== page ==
• © 2006 WebMD, Inc. All rights reserved. ACS Surgery: Principles and Practice 5 GASTROINTESTINAL TRACT AND ABDOMEN 34 SEGMENTAL COLON RESECTION — 6 mesentery is dissected from the divided ileum toward the cut edge of the ileocolic pedicle, and the ileal and accessory ileal branches are ligated. The marginal artery of the transverse colon is ligated, and the transverse colon is divided with a linear stapler 5 to 10 cm distal to the tumor to liberate the specimen. As in the equivalent open procedure, the anastomosis is then created extracorporeally with either handsewn stitches or staples. The bowel is replaced into the abdomen, and the minilaparotomy is closed. TROUBLESHOOTING Injury to Superior Mesenteric Vessels The SMV is fragile and is susceptible to sharp injury, as well as to avulsion injury at the origin of the ICV caused by aggressive blunt dissection. Accordingly, the area around this vessel must be dissected with particular care. To prevent sharp injury to the SMV, the peritoneum overlying the origin of the ileocolic pedicle should be dissected first; this measure should help clarify the vas- cular anatomy. During ligation of the ileocolic pedicle, a small stump should be left to prevent encroachment into the superior mesenteric vessels. If bleeding develops from the cut pedicle, an absorbable 2-0 tie can be placed around the stump with an Endoloop applicator (Ethicon Endo-Surgery, Somerville, New Jersey). Injury to Inferior Pancreaticoduodenal Vein or Right Gastroepiploic Vein The head of the pancreas is susceptible to significant venous bleeding, especially when a branch of the inferior pancreaticoduo- denal vein is torn during aggressive blunt mobilization. The right GEV is also at risk for division or injury with proximal ligation of the RVC. Any blunt dissection at the pancreatic head must be per- Figure 8 Laparoscopic right hemicolectomy. The right colon undergoes medial-to-lateral retromesenteric dissection, with the formed gently. It should be kept in mind that the RCV converges lateral attachments remaining untouched. with the right GEV at the head of the pancreas. To prevent injury to the right GEV, the transverse colon should be lifted anteriorly, and only the vein or veins traveling to the colon should be divid- ment to the retroperitoneum is exposed and the peritoneum ed; any veins traveling underneath the colon toward the stomach incised. If the medial dissection was adequate, this attachment should be spared. will be thin; if not, the retroperitoneum may remain adherent to the cecum, in which case it will be necessary to identify the right ureter as it crosses over the right iliac vessels to ensure that it is not injured during mobilization. After the dissection has met the previous medial dissection plane, it is continued around the appendix and the cecum, and the lateral attachments of the right colon are taken down [see Figure 9]. Dissection of the hepatic flexure will become difficult with this approach. To resolve the difficulty, the patient is taken out of the Trendelenburg position, and the surgeon moves to the patient’s left.The omentum is fur- ther dissected off the proximal transverse colon from left to right, and the takedown of the hepatic flexure is completed via this approach. Step 6: Exteriorization, Resection, and Anastomosis The appendix is grasped with a bowel clamp. A minilaparoto- my is made, either as a midline extension of the umbilical port incision or in the epigastrium, depending on the transverse colon reach. It is usually about 5 cm long, but the size may be adjusted, depending on the size of the tumor. A wound protector is insert- ed to keep the surgical site from being contaminated by tumor. The mobilized right colon is then exteriorized. Extracorporeally, the terminal ileum is cleaned and divided Figure 9 Laparoscopic right hemicolectomy. The right colon is proximal to the ileocecal valve with a linear stapler. The ileal mobilized laterally.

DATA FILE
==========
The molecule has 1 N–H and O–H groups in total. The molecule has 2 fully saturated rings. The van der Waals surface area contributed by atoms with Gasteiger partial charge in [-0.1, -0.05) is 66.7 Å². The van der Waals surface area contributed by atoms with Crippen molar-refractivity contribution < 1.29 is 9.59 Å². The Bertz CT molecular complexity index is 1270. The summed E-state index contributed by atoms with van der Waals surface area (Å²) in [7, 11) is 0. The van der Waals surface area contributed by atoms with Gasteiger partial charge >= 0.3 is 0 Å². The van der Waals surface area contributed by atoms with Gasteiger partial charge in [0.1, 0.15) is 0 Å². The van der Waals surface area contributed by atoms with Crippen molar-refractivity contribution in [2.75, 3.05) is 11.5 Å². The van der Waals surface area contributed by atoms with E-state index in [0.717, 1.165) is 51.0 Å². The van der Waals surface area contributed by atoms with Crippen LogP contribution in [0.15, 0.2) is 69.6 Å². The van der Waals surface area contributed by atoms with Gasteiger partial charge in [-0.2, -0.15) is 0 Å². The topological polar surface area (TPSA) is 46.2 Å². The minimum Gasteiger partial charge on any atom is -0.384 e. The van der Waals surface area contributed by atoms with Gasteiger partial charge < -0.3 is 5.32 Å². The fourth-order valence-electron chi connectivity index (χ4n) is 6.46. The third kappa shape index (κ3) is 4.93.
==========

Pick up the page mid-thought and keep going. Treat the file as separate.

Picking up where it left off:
• © 2006 WebMD, Inc. All rights reserved. ACS Surgery: Principles and Practice 5 GASTROINTESTINAL TRACT AND ABDOMEN 34 SEGMENTAL COLON RESECTION — 7 Injury to Duodenal Sweep incision. Superiorly, the incision should extend about two thirds of Because the origin of the ileocolic pedicle is always in close the distance between the umbilicus and the xiphoid; inferiorly, it proximity to the duodenal sweep, the latter structure is at risk for should extend about one third of the distance between the umbili- injury during dissection of the former. Accordingly, during the cus and the pubic symphysis. The abdomen is explored for mobilization and division of the ileocolic pedicle, the duodenum metastatic disease, and an abdominal retractor is inserted. A sim- should be identified and bluntly swept away to ensure that it is not ple retractor, such as a Balfour or Alexis wound retractor, will usu- subjected to sharp injury or accidental cauterization. ally suffice, though some additional manual retraction may be nec- essary. Some surgeons prefer to use a Thompson or Omni retrac- Injury to Right Ureter tor, either of which will be more cumbersome to set up than a As a rule, in a properly performed laparoscopic right hemi- Balfour or Alexis retractor but will allow a wider field of retraction. colectomy, the ureter should remain underneath Toldt’s retroperi- Step 2: Division of Ileocolic Pedicle toneal fascia, and thus, the surgeon should be able to complete the operation without seeing a skeletonized right ureter. However, The tumor is identified but is not extensively manipulated.The injury to the right ureter remains a risk. If Toldt’s fascia cannot be omentum and the transverse colon are retracted superiorly, and clearly visualized via a medial approach and the dissection plane any obvious lymph node enlargement is addressed along the ileo- is unclear during the isolation of the ileocolic pedicle, it is advis- colic and middle colic vessels, the right gastroepiploic vessels, and able to switch to an inferior approach and mobilize the ileum off the superior mesenteric vessels. If malignant involvement is sus- the retroperitoneum, identifying the right ureter and tracing it pected, a central lymph node may be sampled and evaluated by toward the duodenum before dividing the pedicle. Right ureter frozen-section examination.The ileocolic pedicle is identified as in injury most commonly occurs over the right iliac vessels during a laparoscopic right hemicolectomy. A mesenteric window is cecal mobilization; accordingly, care should be taken to make sure made superior and inferior to the ileocolic pedicle, and the pedi- that the dissection plane is not too posterior. cle is isolated between two fingers. Both the artery and the vein are dissected in the direction of their origin from the superior mesen- Mobilization Posterior to Gerota’s Fat teric vessels, and the pedicle is clamped, divided, and tied. In some patients, Gerota’s fat is fused to the posterior aspect of Step 3: Dissection of Middle Colic Vessels the right colon mesentery.When this is the case, there is a risk that Gerota’s fat will be entered during either medial or lateral mobi- Next, the duodenum and the head of the pancreas are gently lization—or, worse, that dissection will take place posterior to the mobilized posteriorly and are bluntly swept away from the poste- kidney during lateral mobilization.To minimize this risk, one must rior aspect of the transverse mesocolon to expose the right side of carefully look for Toldt’s retroperitoneal fascia during both medi- the middle colic vessels. A dissecting clamp is placed underneath al and lateral mobilization, then make sure to push down this fas- the peritoneum at the superior aspect of the divided ileocolic pedi- cia and remain anterior to it. cle, and the peritoneum is incised just to the right of the superior mesenteric vessels in the direction of the trunk of the middle colic Twisting of Ileum during Anastomosis vessels.The peritoneum is then further incised along the right side During anastomosis, the terminal ileum (or, less commonly, the of the middle colic trunk past the bifurcation of the middle colic transverse colon) can be twisted 360º around its mesentery. The vessels. (Delineation of these vessels can be facilitated by transil- twisting tends to occur after division of the ileum, while the sur- lumination of the transverse mesocolon from the superior aspect.) geon is concentrating on the transverse colon; often, it is not visi- The right branches of the middle colic vessels are then carefully ble through a minilaparotomy and consequently goes unnoticed. isolated and divided at their origins; the left branches are spared. To prevent this complication, two seromuscular stay sutures, one The dissection is extended back toward the pancreas, and the RCV proximal and one distal, may be placed into the ileum after the is divided at its origin, with the right GEV spared [see Laparoscopic right colon is exteriorized and the terminal ileum and the mesen- Right Hemicolectomy, above]. The transverse mesocolon is dis- tery are divided. These stay sutures are clamped individually and sected outward toward the transverse colon wall, where the mar- are never crossed. Once the anastomosis has been created, a final ginal artery is divided and tied. The omentum is dissected away look through the laparoscope can confirm that the mesenteric ori- from the right half of the transverse colon, and the transverse colon entation is correct. is transected with a linear cutting stapler (for a stapled anastomo- sis) or divided between clamps (for a handsewn anastomosis). If, during any part of this dissection, the anatomy of the middle Open Right Hemicolectomy colic vessels is unclear, it is advisable to switch to a superior The major elements of open right hemicolectomy are essential- approach. In this approach, the omentum is dissected away from ly the same as those of the corresponding laparoscopic procedure the right half of the transverse colon and the mesocolon, and the [see Laparoscopic Right Hemicolectomy, above]: (1) vascular iso- transverse colon is cleaned off and divided at the appropriate level. lation, (2) bowel division, (3) mobilization, and (4) anastomosis. The transverse mesocolon is then dissected in a central direction. The length of the resected specimen should be the same for the The marginal artery is divided, and the mesentery is divided with open version of the operation as for the laparoscopic version. In the electrocautery in the direction of the bifurcation of the middle what follows, we describe the no-touch isolation technique, which colic vessels. At this point, the right branch of the middle colic sys- is our preferred approach. tem should be easily identifiable. After the right branch is divided, the RCV is identified and divided near the head of the pancreas— OPERATIVE TECHNIQUE again, with the right GEV spared. Step 1: Incision Step 4: Division of Ileum and Ileal Mesentery Although the operation is technically feasible through either a Next, the terminal ileum is retracted forcefully out of the pelvis transverse incision or a midline incision, we prefer to use a midline and dissected free of the retroperitoneal structures along Toldt’s